I laugh, then feel bad for laughing. “I still don’t get it. I mean, I trust you and want to be supportive of your prerogatives, but I’m obviously concerned…”
        “Think about it,” she says. “Yeah, it’s transactional but you don’t get all the bullshit. He pays me, it’s done. There’s no head games, no power play, no obligations, no fucking boredom… Honestly, I feel less taken advantage of by a man who wants to pay me for one night of sex than a guy who just wants to ruin me slowly over the years.”
        “Damn, that’s fucking sad. Not that you are sad, but I guess I feel sad that it’s almost starting to make sense to me.”
        “Dude, I mean, I am sad, but at least I’m sad and making fucking money. Most guys I’ve been in relationships with have just fucking drained me, financially and emotionally. Not you, but most guys have.”
        It’s the first time we had ever acknowledged whatever on and off thing we had all those years ago might have been an actual relationship, and it’s clear neither of us can take the pressure of that suggestive, suffocating moment. But I don’t want the moment to end because I’m swelling with pride that maybe I treated her okay compared to other guys.
        “Are we out of cigarettes?” she asks, breaking the silence.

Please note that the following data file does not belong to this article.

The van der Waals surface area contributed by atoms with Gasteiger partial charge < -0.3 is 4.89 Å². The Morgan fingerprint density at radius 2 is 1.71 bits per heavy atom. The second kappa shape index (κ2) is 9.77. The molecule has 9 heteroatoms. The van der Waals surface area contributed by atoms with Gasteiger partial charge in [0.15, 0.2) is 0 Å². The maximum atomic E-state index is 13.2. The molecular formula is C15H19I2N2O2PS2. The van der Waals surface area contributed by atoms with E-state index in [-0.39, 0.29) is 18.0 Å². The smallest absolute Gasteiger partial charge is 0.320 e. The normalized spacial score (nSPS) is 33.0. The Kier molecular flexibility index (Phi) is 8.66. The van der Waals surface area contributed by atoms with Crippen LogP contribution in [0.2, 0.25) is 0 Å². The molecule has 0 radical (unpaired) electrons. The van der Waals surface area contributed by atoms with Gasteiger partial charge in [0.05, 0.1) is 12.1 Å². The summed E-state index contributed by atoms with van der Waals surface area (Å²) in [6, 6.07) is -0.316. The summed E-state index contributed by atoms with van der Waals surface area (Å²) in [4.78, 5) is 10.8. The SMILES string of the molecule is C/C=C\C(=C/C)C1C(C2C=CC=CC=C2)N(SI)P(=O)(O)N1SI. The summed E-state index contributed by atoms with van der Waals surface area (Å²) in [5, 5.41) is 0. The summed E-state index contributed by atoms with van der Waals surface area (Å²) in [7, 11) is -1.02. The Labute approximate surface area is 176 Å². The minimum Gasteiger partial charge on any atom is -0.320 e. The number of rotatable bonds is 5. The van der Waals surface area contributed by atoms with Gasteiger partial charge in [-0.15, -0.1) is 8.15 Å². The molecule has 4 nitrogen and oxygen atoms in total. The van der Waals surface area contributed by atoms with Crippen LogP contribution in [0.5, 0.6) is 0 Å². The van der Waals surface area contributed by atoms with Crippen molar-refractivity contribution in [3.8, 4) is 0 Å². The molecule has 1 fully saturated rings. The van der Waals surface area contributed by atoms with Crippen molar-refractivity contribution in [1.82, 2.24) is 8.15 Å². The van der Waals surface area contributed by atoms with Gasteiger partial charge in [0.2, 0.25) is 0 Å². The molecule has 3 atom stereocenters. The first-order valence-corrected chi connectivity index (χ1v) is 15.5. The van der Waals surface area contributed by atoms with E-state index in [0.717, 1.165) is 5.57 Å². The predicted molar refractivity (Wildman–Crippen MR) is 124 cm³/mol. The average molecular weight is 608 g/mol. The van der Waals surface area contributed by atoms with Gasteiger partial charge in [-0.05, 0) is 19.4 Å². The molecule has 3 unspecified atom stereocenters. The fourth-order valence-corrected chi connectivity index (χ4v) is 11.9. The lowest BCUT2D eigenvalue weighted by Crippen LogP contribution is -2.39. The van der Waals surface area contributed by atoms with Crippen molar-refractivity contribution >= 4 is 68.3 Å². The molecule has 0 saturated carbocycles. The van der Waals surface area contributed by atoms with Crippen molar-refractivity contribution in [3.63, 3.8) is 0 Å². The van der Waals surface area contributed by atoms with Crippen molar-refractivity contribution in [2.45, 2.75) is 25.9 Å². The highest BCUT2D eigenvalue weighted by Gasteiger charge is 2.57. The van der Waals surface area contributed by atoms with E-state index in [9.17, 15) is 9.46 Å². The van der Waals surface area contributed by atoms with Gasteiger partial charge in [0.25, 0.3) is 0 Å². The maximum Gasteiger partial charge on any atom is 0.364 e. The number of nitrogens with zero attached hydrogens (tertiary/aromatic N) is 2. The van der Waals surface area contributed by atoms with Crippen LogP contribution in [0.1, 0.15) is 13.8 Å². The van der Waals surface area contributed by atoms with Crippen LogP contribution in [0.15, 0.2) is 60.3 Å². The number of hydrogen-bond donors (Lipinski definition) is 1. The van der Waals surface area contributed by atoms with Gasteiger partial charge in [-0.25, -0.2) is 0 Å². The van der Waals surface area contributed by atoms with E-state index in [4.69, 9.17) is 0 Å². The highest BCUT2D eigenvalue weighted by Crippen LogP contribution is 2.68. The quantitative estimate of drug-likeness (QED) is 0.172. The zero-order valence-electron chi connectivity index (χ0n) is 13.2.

“Looks that way.”
        “Here, give me the keycard,” she says. “I’ll get us smokes and I’ll meet you back in the room.”


        I didn’t matter that I passed out because I’m now awoken from her slamming our hotel room door upon her re-entry.
        “Did you hear any of that, out the window? Right there in the parking lot?” she asked, near hyperventilating.
        “Uh, no? Is everything okay?”
        “No, it’s not okay.” She’s almost crying now. “Some guy pulled up into the parking lot, cut me off my path, leans out his window and asks me if I’m a prostitute.”
        “Fuck. I’m so sorry. What’d you say?”
        “Well, I told him no! Of course I told him no. Ugh, so disgusting. I feel so gross.”
        “Well, you know you’re not gross. You’re beautiful,” I tell her as she sits down on the edge of my bed, I guess our bed now. I almost tell her “what happens in Vegas stays in Vegas” but it sounds horrible in my head, doesn’t sit right, and I feel words beginning to fail again. Instead, I draw her close; she is crying. My first instinct is to make love to her right there, to prove she doesn’t need to sell herself, that this love is and always has been free, but then I realize she’s worth far more than three-grand, far more than I can ever afford, and I’m paralyzed by a feeling of utter inadequacy. 
        Instead, I do a sort of wrestling move, flipping her over to my left side. Where once I was among her incubi, right now I just hold her tight, literally squeeze the hell out of her until I hear her snore, then close my own eyes, knowing we need all the rest we can get if we are going to properly send off the dead. Focus.